Cover Story

The high cost of negligence

"The high cost of negligence" Continued...

Issue: "Going it alone," Nov. 2, 2013

Langworthy went on to work as a music minister at Morrison Heights Baptist Church and a high school choir director in Clinton Public Schools. He resigned both positions in 2011.

CHILD-SAFETY ADVOCATES say it’s not uncommon for church leaders to try to handle abuse allegations themselves. 

During a panel discussion at a recent conference on childhood sexual abuse at North Hills Community Church in Taylors, S.C., abuse experts said churches often worry about false allegations. But false accusations comprise a small percentage of reports on child sexual abuse.

The panel also addressed church leaders’ concerns about Jesus’ teaching in Matthew 18 to confront Christians about their sins first. North Hills pastor Peter Hubbard noted if a church member committed murder or robbery, pastors likely wouldn’t feel angst about approaching the offender before reporting him to the police.

Hubbard also noted the command in Romans 13 to submit to civil authorities as those God appoints to inflict punishment on evildoers: “When we refuse to report abuse we are really hindering God’s divine institution of carrying out His wrath against criminals.”

According to Victor Vieth, executive director of the National Child Protection Training Center, when church leaders conduct their own investigations before reporting abuse to authorities, they also may give offenders the opportunity to destroy evidence or threaten a victim into silence. 

Experts say churches should develop robust child-protection policies (see sidebar below), but they should also prepare plans for how to respond to allegations.

To that end, Ryan Ferguson, an associate pastor at North Hills, has begun visiting the Julie Valentine Center (JVC), a local organization combating sexual assault and child abuse. On a recent afternoon visit, JVC director Shauna Galloway-Williams gave a tour of the facilities, including counseling rooms filled with toys and poster board, and an exam room where two forensic pediatricians conduct more than 200 medical exams each year on children dealing with abuse.

Galloway-Williams says she’s encouraged to see churches reaching out to the organization, and says it helps her group point clients with spiritual needs in the right direction. 

Ferguson says learning more about JVC’s resources has helped the church better prepare and respond to cases of abuse. He encourages other church leaders to connect with local authorities before a crisis hits.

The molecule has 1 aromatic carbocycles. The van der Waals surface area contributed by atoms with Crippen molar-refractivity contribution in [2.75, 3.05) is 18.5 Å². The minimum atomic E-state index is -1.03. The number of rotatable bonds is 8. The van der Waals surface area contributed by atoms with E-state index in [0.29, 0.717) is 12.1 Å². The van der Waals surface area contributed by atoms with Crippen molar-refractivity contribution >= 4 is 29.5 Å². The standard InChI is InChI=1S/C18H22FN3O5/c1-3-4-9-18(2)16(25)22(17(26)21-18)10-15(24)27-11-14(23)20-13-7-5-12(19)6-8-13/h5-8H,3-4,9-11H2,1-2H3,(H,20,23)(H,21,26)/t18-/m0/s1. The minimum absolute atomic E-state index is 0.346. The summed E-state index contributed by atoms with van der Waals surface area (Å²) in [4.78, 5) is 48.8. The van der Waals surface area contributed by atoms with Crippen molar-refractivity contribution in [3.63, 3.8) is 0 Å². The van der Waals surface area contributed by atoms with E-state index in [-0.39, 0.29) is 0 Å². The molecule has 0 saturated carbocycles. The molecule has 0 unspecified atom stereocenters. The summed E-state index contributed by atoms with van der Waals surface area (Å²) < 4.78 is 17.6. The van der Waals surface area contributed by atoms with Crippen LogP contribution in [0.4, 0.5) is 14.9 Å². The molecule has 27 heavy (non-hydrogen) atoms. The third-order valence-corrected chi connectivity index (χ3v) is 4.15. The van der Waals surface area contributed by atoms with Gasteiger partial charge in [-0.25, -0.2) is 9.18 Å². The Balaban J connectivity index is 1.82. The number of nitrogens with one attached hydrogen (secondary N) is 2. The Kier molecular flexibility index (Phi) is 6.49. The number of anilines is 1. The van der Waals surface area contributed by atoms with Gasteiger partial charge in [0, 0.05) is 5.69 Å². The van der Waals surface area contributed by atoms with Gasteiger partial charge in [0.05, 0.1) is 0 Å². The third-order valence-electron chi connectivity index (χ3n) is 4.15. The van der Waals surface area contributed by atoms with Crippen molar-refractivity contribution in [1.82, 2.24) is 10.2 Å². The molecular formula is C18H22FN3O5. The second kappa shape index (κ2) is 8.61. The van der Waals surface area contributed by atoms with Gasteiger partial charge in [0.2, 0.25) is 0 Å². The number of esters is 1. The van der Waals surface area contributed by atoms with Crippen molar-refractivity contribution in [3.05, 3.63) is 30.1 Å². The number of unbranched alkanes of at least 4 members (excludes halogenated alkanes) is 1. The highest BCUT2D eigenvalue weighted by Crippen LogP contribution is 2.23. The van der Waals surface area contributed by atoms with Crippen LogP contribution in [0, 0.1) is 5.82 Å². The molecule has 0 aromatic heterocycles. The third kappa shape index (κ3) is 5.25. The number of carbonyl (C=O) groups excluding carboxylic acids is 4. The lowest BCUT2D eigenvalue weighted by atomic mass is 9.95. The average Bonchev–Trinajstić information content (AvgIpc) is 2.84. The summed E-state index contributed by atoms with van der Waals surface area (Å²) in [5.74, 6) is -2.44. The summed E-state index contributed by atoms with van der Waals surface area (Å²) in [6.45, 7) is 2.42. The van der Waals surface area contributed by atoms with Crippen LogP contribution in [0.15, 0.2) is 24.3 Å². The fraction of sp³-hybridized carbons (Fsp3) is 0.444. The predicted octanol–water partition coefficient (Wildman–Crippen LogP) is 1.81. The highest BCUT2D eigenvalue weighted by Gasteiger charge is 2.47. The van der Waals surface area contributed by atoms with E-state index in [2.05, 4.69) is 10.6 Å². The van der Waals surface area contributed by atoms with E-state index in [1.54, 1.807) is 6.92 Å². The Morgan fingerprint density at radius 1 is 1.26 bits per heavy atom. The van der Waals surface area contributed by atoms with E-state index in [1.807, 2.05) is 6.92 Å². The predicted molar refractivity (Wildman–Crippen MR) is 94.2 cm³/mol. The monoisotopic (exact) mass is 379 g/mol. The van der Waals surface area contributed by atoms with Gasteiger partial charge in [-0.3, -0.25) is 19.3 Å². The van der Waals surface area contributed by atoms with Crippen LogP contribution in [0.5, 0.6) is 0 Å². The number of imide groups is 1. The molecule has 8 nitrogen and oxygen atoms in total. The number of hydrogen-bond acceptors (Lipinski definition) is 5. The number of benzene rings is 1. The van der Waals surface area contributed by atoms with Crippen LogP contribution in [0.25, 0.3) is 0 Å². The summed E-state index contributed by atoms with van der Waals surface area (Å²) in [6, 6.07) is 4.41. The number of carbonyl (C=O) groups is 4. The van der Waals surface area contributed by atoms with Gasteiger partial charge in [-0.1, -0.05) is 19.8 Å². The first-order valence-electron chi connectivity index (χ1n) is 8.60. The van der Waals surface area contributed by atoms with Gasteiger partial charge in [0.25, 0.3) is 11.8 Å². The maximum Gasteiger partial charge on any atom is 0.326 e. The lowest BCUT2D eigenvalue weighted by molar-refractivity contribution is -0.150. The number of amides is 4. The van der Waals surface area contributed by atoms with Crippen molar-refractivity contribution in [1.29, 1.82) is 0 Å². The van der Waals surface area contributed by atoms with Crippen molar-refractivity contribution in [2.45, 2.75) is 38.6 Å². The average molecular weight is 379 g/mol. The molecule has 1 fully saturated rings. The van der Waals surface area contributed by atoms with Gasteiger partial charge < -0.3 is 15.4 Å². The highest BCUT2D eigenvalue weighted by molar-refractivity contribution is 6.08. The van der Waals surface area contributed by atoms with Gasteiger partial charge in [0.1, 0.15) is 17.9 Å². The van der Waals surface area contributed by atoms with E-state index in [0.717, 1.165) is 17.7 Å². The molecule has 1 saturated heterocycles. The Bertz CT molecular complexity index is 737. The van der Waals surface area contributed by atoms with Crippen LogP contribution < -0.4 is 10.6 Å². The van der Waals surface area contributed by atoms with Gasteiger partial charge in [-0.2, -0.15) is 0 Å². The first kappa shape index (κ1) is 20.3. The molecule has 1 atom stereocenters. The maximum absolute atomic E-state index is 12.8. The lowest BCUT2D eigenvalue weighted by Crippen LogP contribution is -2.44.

“We don’t put our faith in the organizations themselves but in a sovereign God who has established government for the good of His people,” said Ferguson. “As soon as we feel like circling the wagons, we need to do the exact opposite.”

Jeremy Bicha
Manatee Sheriffs Department
Jeremy Bicha
‘When nobody dealt with it, it shattered my faith.’  —Jennifer Bicha
Natasha Schmale/Genesis Photos
‘When nobody dealt with it, it shattered my faith.’ —Jennifer Bicha
Nathaniel Morales
Las Vegas Metropolitan Police Department/AP
Nathaniel Morales
HELP FOR VICTIMS: Shauna Galloway-Williams at the Julie Valentine Center.
Sam Cranston/Genesis Photos
HELP FOR VICTIMS: Shauna Galloway-Williams at the Julie Valentine Center.
SENTENCED: Jeremy Bicha is escorted out of the courtroom on his way to prison.
Barb Fisher
SENTENCED: Jeremy Bicha is escorted out of the courtroom on his way to prison.

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BACK IN FLORIDA, Jennifer Bicha was trying to move past adults who had circled the wagons. After she reported her brother’s abuse to police in 2010, naval investigators questioned Jeremy, who was stationed overseas. He admitted everything.

In a statement to naval lawyers, Jeremy detailed the abuse of his sisters and admitted to inappropriately touching his third sister and two other non-family members when he was a teenager. He told investigators, “I have mostly dealt with this by putting it behind me and forgetting.” 

Florida prosecutors weren’t forgetting: The U.S. Navy discharged Jeremy, and when he reached U.S. soil, authorities arrested him. He eventually pleaded no contest to two counts of sexual battery on a child under 12 while he was under 18. His defense attorney asked for less than a year in the county jail. The prosecutor asked for 15 years in state prison.

By the morning of the sentencing hearing, Jennifer gathered in a local hotel with a small group of friends who traveled to Florida to support her. One was John O’Malley, the director of her father’s former mission board. The board dismissed Jennifer’s father from the ministry around the time of her police report, and O’Malley came to Florida to offer personal support.

Jennifer asked for prayer for family members, including her estranged mother, who supported her brother’s hopes for a light sentence. She also asked for prayers for peace: “I need to walk away knowing I did the right thing.”

O’Malley reminded her of the passage in Mark 7 when Jesus astonished a community by healing a man who was mute. “For years you’ve had no voice,” O’Malley told her. “For years no one listened to you. I believe that will change today. I believe the community will hear.”

By 1:30 p.m., a small community was listening. A handful of family members arrived to support Jeremy, including his wife, who brought their 1-month-old son—a sight that shook Jennifer.

Jennifer’s younger sister testified via Skype from another state about the damage her brother’s abuse caused. She used words like “sullied, impure, and worthless” to describe how she had felt: “You took away my innocence.”

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